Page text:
Alexander insists that his journey, which subjectively lasted for days, could not have occurred except while he was deep in coma. But we know from the experience of Tony Cicoria and many others, that a hallucinatory journey to the bright light and beyond, a full-blown NDE, can occur in 20 or 30 seconds, even though it seems to last much longer.
Subjectively, during such a crisis, the very concept of time may seem variable or meaningless. The one most plausible hypothesis in Dr. Alexander's case, then, is that his NDE occurred not during his coma, but as he was surfacing from the coma and his cortex was returning to full function. It is curious that he does not allow this obvious and natural explanation, but instead insists on a supernatural one.
To deny the possibility of any natural explanation for an NDE, as Dr. Alexander does, is more than unscientific -- it is antiscientific. It precludes the scientific investigation of such states.
Deeply wanting to experience the presence of God, a person's brain can produce the experience that is wanted. Nothing supernatural involved. So says Sacks:
Some religious people come to experience their proof of heaven by another route -- the route of prayer, as the anthropologist T. M. Luhrmann has explored in her bookWhen God Talks Back. The very essence of divinity, of God, is immaterial. God cannot be seen, felt, or heard in the ordinary way. Luhrmann wondered how, in the face of this lack of evidence, God becomes a real, intimate presence in the lives of so many evangelicals and other people of faith.
She joined an evangelical community as a participant-observer, immersing herself in particular in their disciplines of prayer and visualization -- imagining in ever-richer, more concrete detail the figures and events depicted in the Bible. Congregants, she writes:
Practice seeing, hearing, smelling, and touching in the mind's eye. They give these imagined experiences the sensory vividness associated with the memories of real events. What they are able to imagine becomes more real to them.
Sooner or later, with this intensive practice, for some of the congregants, the mind may leap from imagination to hallucination, and the congregant hears God, sees God, feels God walking beside them. These yearned-for voices and visions have the reality of perception, and this is because they activate the perceptual systems of the brain, as all hallucinations do. These visions, voices, and feelings of "presence" are accompanied by intense emotion -- emotions of joy, peace, awe, revelation.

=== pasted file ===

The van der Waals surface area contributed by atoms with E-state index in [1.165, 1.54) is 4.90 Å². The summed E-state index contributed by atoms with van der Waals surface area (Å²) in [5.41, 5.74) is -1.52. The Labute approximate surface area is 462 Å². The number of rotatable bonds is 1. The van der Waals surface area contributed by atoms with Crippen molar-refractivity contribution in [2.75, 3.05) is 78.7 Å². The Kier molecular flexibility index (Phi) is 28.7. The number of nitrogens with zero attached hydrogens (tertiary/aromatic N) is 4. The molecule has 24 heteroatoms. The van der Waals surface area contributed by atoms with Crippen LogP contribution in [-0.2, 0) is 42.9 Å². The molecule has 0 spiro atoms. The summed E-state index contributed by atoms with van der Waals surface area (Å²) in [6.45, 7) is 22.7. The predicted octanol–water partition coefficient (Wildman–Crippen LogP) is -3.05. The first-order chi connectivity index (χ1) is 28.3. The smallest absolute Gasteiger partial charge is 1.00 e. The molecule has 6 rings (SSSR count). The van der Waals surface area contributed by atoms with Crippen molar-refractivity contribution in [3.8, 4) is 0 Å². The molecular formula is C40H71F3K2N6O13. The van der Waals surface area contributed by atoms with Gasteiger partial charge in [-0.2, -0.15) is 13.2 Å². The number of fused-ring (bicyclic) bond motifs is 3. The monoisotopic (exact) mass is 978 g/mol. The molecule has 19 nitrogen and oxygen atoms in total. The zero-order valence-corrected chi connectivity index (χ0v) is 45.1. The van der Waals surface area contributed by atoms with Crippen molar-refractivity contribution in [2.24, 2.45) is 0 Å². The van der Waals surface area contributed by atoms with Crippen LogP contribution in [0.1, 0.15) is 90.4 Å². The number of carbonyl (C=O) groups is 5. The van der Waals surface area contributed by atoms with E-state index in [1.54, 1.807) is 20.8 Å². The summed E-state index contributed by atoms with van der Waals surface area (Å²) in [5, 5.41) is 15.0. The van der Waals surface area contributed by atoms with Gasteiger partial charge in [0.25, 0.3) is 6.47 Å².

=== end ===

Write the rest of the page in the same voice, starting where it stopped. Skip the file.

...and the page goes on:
Some evangelicals may have many such experiences; others only a single one -- but even a single experience of God, imbued with the overwhelming force of actual perception, can be enough to sustain a lifetime of faith. (For those who are not religiously inclined, such experiences may occur with meditation or intense concentration on an artistic or intellectual or emotional plane, whether this is falling in love or listening to Bach, observing the intricacies of a fern, or cracking a scientific problem.)
Sacks concludes with, not surprisingly, a cogent conclusion:
...Hallucinations, whether revelatory or banal, are not of supernatural origin; they are part of the normal range of human consciousness and experience. This is not to say that they cannot play a part in the spiritual life, or have great meaning for an individual. Yet while it is understandable that one might attribute value, ground beliefs, or construct narratives from them, hallucinations cannot provide evidence for the existence of any metaphysical beings or places. They provide evidence only of the brain's power to create them.